My typical line-up is with the sextet (piano, bass, drums, vibes, guitar, vocal), doing songs from all of my CDs, and other contemporary, original, or eclectic jazz repertoire. I have several different shows that I perform with my jazz trio, quartet, or quintet. I also perform as a solo singer/songwriter. I often book larger shows or events with an extended group including the trio and adding sax, guitars, vibes, percussion, etc. as needed.
The shows are:
1. Jazz: everything from standards to bossa nova and sambas, to contemporary jazz and jazzy arrangements of pop, folk or even classical songs.
2. Solo singer/songwriter/guitarist: I play guitar and have two sets of all original music. Folk, country, pop with jazz influences. Unique, introspective music and lyrics. Have many original recordings available upon request. Have won West Coast Songwriters Association open mic contest three times (twice for Best Performance, once for Best Song).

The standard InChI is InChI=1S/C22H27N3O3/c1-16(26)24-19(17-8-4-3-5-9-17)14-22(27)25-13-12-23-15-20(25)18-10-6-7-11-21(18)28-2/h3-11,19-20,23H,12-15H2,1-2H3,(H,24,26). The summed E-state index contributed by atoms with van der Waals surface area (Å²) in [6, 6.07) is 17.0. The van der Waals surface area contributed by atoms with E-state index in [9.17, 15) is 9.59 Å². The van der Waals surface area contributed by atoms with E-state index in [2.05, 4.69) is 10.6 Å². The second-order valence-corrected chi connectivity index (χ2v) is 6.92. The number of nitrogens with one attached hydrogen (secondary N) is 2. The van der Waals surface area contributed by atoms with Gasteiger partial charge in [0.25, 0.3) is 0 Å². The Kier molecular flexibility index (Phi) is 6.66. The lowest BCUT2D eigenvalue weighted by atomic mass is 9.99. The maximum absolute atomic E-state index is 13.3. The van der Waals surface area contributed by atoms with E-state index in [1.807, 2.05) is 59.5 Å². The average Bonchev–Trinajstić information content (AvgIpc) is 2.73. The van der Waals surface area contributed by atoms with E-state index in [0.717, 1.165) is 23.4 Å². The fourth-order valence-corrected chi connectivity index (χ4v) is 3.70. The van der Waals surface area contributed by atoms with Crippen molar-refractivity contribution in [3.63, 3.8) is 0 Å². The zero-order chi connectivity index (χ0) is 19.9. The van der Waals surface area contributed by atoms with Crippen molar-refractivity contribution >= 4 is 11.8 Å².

3. "Lucia Sings Lee:" This is a two-set tribute to the late, great Peggy Lee, complete with costumes. Retrospective of her days with the Benny Goodman band, the many songs she co-wrote with her husband Dave Barbour, and all of her biggest hits like "Fever," "Is That All There Is?" and many more. Anecdotes and stories fill in-between songs. This show written with the help of Ms. Lee's discographer, Mr. Wayne Rankin.
4. "The Art of Singing - Classical Jazz to Jazz Classics:" A beautiful and unique presentation of classical songs re-arranged with jazz harmonies/instrumentation. Songs are performed in chronological order; second set is "Jazz Classics," that is, jazz vocal masterpieces ("Lush Life" for example) sung with no jazzy reinterpretations, embellishments, etc., almost as if they are 'classical' art songs.
There are no upcoming dates at this time.